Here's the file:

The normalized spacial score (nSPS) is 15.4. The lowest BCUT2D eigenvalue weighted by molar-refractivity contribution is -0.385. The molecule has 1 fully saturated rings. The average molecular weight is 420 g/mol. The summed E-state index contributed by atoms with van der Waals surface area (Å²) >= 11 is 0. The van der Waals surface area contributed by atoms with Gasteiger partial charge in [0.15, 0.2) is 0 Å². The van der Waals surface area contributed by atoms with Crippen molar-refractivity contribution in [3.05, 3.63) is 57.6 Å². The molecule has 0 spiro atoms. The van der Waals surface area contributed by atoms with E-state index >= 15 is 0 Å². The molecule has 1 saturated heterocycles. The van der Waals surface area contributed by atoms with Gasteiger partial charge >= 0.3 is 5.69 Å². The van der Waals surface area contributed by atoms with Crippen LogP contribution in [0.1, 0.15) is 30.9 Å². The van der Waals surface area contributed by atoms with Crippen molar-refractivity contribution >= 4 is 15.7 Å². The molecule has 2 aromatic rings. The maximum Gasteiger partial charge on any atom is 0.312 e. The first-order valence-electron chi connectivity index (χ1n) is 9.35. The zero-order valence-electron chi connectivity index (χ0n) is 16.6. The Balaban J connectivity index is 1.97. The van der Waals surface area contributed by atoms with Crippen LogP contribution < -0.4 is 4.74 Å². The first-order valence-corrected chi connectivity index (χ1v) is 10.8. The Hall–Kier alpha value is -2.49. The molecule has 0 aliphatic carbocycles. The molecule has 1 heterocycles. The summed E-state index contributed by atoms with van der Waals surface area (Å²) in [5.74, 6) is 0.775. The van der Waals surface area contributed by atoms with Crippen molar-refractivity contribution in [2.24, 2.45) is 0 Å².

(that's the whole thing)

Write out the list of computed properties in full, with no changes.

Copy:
The normalized spacial score (nSPS) is 15.4. The lowest BCUT2D eigenvalue weighted by molar-refractivity contribution is -0.385. The molecule has 1 fully saturated rings. The average molecular weight is 420 g/mol. The summed E-state index contributed by atoms with van der Waals surface area (Å²) >= 11 is 0. The van der Waals surface area contributed by atoms with Gasteiger partial charge in [0.15, 0.2) is 0 Å². The van der Waals surface area contributed by atoms with Crippen molar-refractivity contribution in [3.05, 3.63) is 57.6 Å². The molecule has 0 spiro atoms. The van der Waals surface area contributed by atoms with E-state index >= 15 is 0 Å². The molecule has 1 saturated heterocycles. The van der Waals surface area contributed by atoms with Gasteiger partial charge >= 0.3 is 5.69 Å². The van der Waals surface area contributed by atoms with Crippen LogP contribution in [0.1, 0.15) is 30.9 Å². The van der Waals surface area contributed by atoms with Crippen molar-refractivity contribution >= 4 is 15.7 Å². The molecule has 2 aromatic rings. The maximum Gasteiger partial charge on any atom is 0.312 e. The first-order valence-electron chi connectivity index (χ1n) is 9.35. The zero-order valence-electron chi connectivity index (χ0n) is 16.6. The Balaban J connectivity index is 1.97. The van der Waals surface area contributed by atoms with Crippen LogP contribution < -0.4 is 4.74 Å². The first-order valence-corrected chi connectivity index (χ1v) is 10.8. The Hall–Kier alpha value is -2.49. The molecule has 0 aliphatic carbocycles. The molecule has 1 heterocycles. The summed E-state index contributed by atoms with van der Waals surface area (Å²) in [5.74, 6) is 0.775. The van der Waals surface area contributed by atoms with Crippen molar-refractivity contribution in [2.24, 2.45) is 0 Å².